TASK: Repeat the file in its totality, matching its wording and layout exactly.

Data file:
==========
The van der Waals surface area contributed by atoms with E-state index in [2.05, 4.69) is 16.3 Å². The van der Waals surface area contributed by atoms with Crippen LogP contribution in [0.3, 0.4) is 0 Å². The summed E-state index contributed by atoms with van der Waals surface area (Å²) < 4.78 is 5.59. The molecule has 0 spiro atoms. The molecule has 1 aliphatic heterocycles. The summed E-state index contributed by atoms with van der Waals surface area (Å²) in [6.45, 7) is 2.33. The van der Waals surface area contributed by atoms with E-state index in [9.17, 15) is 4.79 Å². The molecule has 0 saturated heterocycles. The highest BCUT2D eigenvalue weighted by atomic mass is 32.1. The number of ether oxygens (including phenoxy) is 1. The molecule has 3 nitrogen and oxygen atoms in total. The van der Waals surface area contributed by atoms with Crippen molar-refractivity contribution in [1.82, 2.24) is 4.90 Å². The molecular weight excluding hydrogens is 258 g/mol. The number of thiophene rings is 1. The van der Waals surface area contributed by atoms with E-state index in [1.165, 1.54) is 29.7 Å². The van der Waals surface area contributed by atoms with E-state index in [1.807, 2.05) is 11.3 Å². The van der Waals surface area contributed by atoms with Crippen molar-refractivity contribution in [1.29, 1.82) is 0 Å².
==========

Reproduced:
The van der Waals surface area contributed by atoms with E-state index in [2.05, 4.69) is 16.3 Å². The van der Waals surface area contributed by atoms with Crippen LogP contribution in [0.3, 0.4) is 0 Å². The summed E-state index contributed by atoms with van der Waals surface area (Å²) < 4.78 is 5.59. The molecule has 0 spiro atoms. The molecule has 1 aliphatic heterocycles. The summed E-state index contributed by atoms with van der Waals surface area (Å²) in [6.45, 7) is 2.33. The van der Waals surface area contributed by atoms with E-state index in [9.17, 15) is 4.79 Å². The molecule has 0 saturated heterocycles. The highest BCUT2D eigenvalue weighted by atomic mass is 32.1. The number of ether oxygens (including phenoxy) is 1. The molecule has 3 nitrogen and oxygen atoms in total. The van der Waals surface area contributed by atoms with Crippen molar-refractivity contribution in [1.82, 2.24) is 4.90 Å². The molecular weight excluding hydrogens is 258 g/mol. The number of thiophene rings is 1. The van der Waals surface area contributed by atoms with E-state index in [1.165, 1.54) is 29.7 Å². The van der Waals surface area contributed by atoms with E-state index in [1.807, 2.05) is 11.3 Å². The van der Waals surface area contributed by atoms with Crippen molar-refractivity contribution in [1.29, 1.82) is 0 Å².